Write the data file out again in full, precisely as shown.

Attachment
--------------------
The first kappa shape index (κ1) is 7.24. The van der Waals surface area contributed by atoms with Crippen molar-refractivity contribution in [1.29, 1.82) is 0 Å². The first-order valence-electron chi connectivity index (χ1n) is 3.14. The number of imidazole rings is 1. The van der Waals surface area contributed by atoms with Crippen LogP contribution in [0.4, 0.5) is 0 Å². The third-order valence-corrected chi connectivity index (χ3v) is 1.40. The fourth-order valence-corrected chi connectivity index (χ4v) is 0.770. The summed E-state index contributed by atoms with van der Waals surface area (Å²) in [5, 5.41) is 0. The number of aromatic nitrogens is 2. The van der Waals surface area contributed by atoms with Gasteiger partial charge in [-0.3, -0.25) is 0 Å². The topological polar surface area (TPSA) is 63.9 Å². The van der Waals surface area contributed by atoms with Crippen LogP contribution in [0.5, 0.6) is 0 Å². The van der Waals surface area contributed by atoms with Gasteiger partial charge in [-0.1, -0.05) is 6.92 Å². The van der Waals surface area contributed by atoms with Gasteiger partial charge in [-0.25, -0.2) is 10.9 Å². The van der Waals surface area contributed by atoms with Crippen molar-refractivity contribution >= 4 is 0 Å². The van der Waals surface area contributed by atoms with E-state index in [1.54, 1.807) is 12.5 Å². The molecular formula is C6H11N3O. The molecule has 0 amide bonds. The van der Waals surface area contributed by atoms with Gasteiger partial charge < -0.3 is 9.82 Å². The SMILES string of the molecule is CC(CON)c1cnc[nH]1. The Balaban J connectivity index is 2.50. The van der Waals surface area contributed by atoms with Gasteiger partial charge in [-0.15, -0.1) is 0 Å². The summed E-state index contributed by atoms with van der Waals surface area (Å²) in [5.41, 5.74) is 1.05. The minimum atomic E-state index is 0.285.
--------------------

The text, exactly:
The first kappa shape index (κ1) is 7.24. The van der Waals surface area contributed by atoms with Crippen molar-refractivity contribution in [1.29, 1.82) is 0 Å². The first-order valence-electron chi connectivity index (χ1n) is 3.14. The number of imidazole rings is 1. The van der Waals surface area contributed by atoms with Crippen LogP contribution in [0.4, 0.5) is 0 Å². The third-order valence-corrected chi connectivity index (χ3v) is 1.40. The fourth-order valence-corrected chi connectivity index (χ4v) is 0.770. The summed E-state index contributed by atoms with van der Waals surface area (Å²) in [5, 5.41) is 0. The number of aromatic nitrogens is 2. The van der Waals surface area contributed by atoms with Gasteiger partial charge in [-0.3, -0.25) is 0 Å². The topological polar surface area (TPSA) is 63.9 Å². The van der Waals surface area contributed by atoms with Crippen LogP contribution in [0.5, 0.6) is 0 Å². The van der Waals surface area contributed by atoms with Gasteiger partial charge in [-0.1, -0.05) is 6.92 Å². The van der Waals surface area contributed by atoms with Gasteiger partial charge in [-0.25, -0.2) is 10.9 Å². The van der Waals surface area contributed by atoms with Crippen molar-refractivity contribution >= 4 is 0 Å². The van der Waals surface area contributed by atoms with E-state index in [1.54, 1.807) is 12.5 Å². The molecular formula is C6H11N3O. The molecule has 0 amide bonds. The van der Waals surface area contributed by atoms with Gasteiger partial charge < -0.3 is 9.82 Å². The SMILES string of the molecule is CC(CON)c1cnc[nH]1. The Balaban J connectivity index is 2.50. The van der Waals surface area contributed by atoms with Gasteiger partial charge in [-0.15, -0.1) is 0 Å². The summed E-state index contributed by atoms with van der Waals surface area (Å²) in [5.41, 5.74) is 1.05. The minimum atomic E-state index is 0.285.